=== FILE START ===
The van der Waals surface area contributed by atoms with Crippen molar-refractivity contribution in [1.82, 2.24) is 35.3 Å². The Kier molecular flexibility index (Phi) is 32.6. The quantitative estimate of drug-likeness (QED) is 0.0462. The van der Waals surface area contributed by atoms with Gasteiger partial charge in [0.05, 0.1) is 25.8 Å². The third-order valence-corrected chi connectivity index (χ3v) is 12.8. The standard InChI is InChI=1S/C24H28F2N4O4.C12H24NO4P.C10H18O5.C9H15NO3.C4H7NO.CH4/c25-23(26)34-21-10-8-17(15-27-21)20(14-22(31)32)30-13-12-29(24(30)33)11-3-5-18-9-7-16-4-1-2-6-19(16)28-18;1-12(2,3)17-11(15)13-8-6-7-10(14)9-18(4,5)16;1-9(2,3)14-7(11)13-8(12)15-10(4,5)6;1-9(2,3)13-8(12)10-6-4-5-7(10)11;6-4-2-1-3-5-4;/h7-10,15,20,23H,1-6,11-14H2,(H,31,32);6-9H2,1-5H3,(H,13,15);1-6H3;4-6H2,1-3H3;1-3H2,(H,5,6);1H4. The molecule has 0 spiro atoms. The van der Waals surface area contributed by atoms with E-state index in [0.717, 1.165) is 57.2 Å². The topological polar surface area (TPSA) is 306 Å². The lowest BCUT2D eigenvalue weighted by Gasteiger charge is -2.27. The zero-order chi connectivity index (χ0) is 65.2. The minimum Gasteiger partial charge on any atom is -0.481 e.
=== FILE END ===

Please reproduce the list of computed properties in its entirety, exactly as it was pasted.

The van der Waals surface area contributed by atoms with Crippen molar-refractivity contribution in [1.82, 2.24) is 35.3 Å². The Kier molecular flexibility index (Phi) is 32.6. The quantitative estimate of drug-likeness (QED) is 0.0462. The van der Waals surface area contributed by atoms with Gasteiger partial charge in [0.05, 0.1) is 25.8 Å². The third-order valence-corrected chi connectivity index (χ3v) is 12.8. The standard InChI is InChI=1S/C24H28F2N4O4.C12H24NO4P.C10H18O5.C9H15NO3.C4H7NO.CH4/c25-23(26)34-21-10-8-17(15-27-21)20(14-22(31)32)30-13-12-29(24(30)33)11-3-5-18-9-7-16-4-1-2-6-19(16)28-18;1-12(2,3)17-11(15)13-8-6-7-10(14)9-18(4,5)16;1-9(2,3)14-7(11)13-8(12)15-10(4,5)6;1-9(2,3)13-8(12)10-6-4-5-7(10)11;6-4-2-1-3-5-4;/h7-10,15,20,23H,1-6,11-14H2,(H,31,32);6-9H2,1-5H3,(H,13,15);1-6H3;4-6H2,1-3H3;1-3H2,(H,5,6);1H4. The molecule has 0 spiro atoms. The van der Waals surface area contributed by atoms with E-state index in [0.717, 1.165) is 57.2 Å². The topological polar surface area (TPSA) is 306 Å². The lowest BCUT2D eigenvalue weighted by Gasteiger charge is -2.27. The zero-order chi connectivity index (χ0) is 65.2. The minimum Gasteiger partial charge on any atom is -0.481 e.